Students are advised by a Departmental adviser within their major once they have accumulated at least 30 credits and have declared a major. Through contact with departmental faculty, students gain an in-depth appreciation of a specific discipline and discover opportunities associated with their field of interest.
Students are advised by a departmental adviser within their major once they have accumulated at least 30 credits at Temple University and have declared a major.
Departments in the College of Liberal Arts and the College of Science and Technology have student advisers/ombudspersons who are qualified undergraduate majors of the departments they represent. Thoroughly familiar with requirements and curricula, they can add something far more valuable than just information -- the voice of experience. These student advisers/ombudspersons can competently direct fellow students to the courses and faculty members that will enhance their interests. They also have information concerning career options for graduates from their departments.
The ombudsperson part of the job is as important as the advising aspect and may be the reason that a student would seek help. As the departments' ombudspersons, they will try to solve any academic grievance that may arise, acting as the student-faculty "go-between." A student must initiate the first stage of an academic grievance no later than 30 days after the beginning of the fall or spring semester immediately following the completion of the course in which the grievance occurred. Copies of the College of Liberal Arts grievance procedure can be obtained from the Student Advisers/Ombudspersons. The Student Advisers/Ombudspersons have offices within their respective departments. This program serves as a means for student expression and concern with the hope of benefiting the student and the department.
Continuing Student Registration
Continuing student registration is the period during the fall and spring semesters when currently enrolled students should register. Prior to processing their registrations, freshmen meet with advisers in a group setting to review their DARS documents, discuss course selections for the upcoming semester and have their Personal Identification Numbers (PINS) activated. DARS for all students are available on the Web through OwlNet.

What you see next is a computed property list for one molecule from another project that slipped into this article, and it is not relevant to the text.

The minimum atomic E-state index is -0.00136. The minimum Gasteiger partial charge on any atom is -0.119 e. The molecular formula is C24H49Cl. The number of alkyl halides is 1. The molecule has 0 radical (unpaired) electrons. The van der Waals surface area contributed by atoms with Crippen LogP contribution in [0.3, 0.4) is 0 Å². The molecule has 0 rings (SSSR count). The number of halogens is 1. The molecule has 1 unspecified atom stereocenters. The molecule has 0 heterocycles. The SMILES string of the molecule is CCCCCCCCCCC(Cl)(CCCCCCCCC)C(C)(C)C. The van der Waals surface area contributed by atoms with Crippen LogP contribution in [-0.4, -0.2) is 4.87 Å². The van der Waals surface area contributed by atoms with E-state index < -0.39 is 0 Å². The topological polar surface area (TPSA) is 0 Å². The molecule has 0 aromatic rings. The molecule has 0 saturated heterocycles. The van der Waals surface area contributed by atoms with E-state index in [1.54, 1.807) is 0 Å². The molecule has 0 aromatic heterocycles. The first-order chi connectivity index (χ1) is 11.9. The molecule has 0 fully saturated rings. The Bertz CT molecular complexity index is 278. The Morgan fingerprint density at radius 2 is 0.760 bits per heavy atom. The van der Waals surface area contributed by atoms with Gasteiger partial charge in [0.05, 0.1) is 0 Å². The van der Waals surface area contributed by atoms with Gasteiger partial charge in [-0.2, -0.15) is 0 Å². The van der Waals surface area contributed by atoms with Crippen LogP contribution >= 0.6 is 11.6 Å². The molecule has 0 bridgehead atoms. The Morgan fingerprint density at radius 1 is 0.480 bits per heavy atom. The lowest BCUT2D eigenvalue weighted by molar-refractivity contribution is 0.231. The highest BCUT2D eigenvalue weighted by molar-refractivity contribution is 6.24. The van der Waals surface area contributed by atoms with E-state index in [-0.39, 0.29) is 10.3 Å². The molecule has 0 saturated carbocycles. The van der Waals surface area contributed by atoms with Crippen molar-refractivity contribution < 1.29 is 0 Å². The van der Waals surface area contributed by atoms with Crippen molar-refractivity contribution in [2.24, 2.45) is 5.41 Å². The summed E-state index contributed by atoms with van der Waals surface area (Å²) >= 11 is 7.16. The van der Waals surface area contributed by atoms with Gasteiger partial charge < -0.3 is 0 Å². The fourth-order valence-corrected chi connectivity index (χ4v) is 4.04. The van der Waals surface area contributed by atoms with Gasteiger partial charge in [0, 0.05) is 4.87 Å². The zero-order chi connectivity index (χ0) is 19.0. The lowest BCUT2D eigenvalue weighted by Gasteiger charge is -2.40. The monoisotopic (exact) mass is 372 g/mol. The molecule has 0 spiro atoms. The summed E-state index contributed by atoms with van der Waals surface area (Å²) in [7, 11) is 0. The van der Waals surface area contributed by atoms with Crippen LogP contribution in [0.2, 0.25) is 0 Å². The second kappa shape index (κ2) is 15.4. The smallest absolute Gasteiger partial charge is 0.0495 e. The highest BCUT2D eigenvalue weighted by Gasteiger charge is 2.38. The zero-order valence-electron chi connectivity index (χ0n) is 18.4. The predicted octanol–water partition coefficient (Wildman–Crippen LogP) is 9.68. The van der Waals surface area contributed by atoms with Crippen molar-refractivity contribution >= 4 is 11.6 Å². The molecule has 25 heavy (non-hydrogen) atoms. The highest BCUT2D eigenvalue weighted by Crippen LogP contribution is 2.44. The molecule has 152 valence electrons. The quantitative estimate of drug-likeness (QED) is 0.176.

New transfer students and continuing students in good academic standing are encouraged to meet with their advisers before processing their schedules via telephone registration. Students ineligible to use telephone registration are required to meet with an adviser.
Preparation for the Study of Law
The degree of Bachelor of Arts is accepted by all law schools as fulfillment of their requirements for admission.
The Pre-Legal Education Committee of the Association of American Law Schools and the Temple University School of Law stress the importance of a well-rounded education. Since the legal profession makes extensive use of both the written and spoken English language as professional tools, the law student should have extensive preparation in English in undergraduate courses. Because a large part of a lawyer's work requires problem solving and sound judgment, students should take courses that help develop creative power in thinking. The study of law, furthermore, rests upon a broad knowledge of western civilization, including its political, economic, and social institutions; hence, the student preparing for law should schedule courses which afford this broad background. Some law schools also recommend two semesters of accounting.
After selecting a field of concentration, the student schedules courses in consultation with both the adviser in the area of concentration and with the pre-law adviser in the Academic Advising Center of the College of Liberal Arts.
Courses of Special Interest to Pre-Law Students
While no specific undergraduate courses or majors are required for admission to accredited law schools, pre-law students are advised to select courses and programs of study that are intellectually challenging while helping to develop necessary skills and knowledge.
Courses that are "law-related" because they either require reading of law cases or concern the study of particular legal issues are listed below for the convenience of interested students. Law school admissions officials prefer that pre-law students take very few such courses believing that the teaching of law more appropriately belongs in the province of the law school. It may be useful, however, for students who are uncertain about attending law school to test their level of interest by selecting one or more of the following courses in the College of Liberal Arts: